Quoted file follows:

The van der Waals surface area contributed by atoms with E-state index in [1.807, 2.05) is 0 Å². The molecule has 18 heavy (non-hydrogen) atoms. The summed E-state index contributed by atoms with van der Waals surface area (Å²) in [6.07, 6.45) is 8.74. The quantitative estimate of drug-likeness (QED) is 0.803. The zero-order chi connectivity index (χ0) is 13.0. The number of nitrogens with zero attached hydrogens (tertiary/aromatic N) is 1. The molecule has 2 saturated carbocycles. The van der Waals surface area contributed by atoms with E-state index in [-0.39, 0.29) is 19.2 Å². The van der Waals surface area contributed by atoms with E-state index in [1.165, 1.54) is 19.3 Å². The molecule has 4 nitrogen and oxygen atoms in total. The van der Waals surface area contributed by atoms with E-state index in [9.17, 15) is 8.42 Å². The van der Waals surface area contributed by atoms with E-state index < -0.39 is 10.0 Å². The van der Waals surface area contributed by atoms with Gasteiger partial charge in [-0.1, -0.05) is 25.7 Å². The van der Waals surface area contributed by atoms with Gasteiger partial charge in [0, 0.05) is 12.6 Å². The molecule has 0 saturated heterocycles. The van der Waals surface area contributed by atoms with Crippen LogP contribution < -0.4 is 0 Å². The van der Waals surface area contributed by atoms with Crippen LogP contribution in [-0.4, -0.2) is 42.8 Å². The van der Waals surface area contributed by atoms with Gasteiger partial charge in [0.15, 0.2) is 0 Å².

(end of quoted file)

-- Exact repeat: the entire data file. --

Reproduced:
The van der Waals surface area contributed by atoms with E-state index in [1.807, 2.05) is 0 Å². The molecule has 18 heavy (non-hydrogen) atoms. The summed E-state index contributed by atoms with van der Waals surface area (Å²) in [6.07, 6.45) is 8.74. The quantitative estimate of drug-likeness (QED) is 0.803. The zero-order chi connectivity index (χ0) is 13.0. The number of nitrogens with zero attached hydrogens (tertiary/aromatic N) is 1. The molecule has 2 saturated carbocycles. The van der Waals surface area contributed by atoms with E-state index in [-0.39, 0.29) is 19.2 Å². The van der Waals surface area contributed by atoms with E-state index in [1.165, 1.54) is 19.3 Å². The molecule has 4 nitrogen and oxygen atoms in total. The van der Waals surface area contributed by atoms with E-state index in [9.17, 15) is 8.42 Å². The van der Waals surface area contributed by atoms with E-state index < -0.39 is 10.0 Å². The van der Waals surface area contributed by atoms with Gasteiger partial charge in [-0.1, -0.05) is 25.7 Å². The van der Waals surface area contributed by atoms with Gasteiger partial charge in [0, 0.05) is 12.6 Å². The molecule has 0 saturated heterocycles. The van der Waals surface area contributed by atoms with Crippen LogP contribution < -0.4 is 0 Å². The van der Waals surface area contributed by atoms with Crippen LogP contribution in [-0.4, -0.2) is 42.8 Å². The van der Waals surface area contributed by atoms with Gasteiger partial charge in [0.15, 0.2) is 0 Å².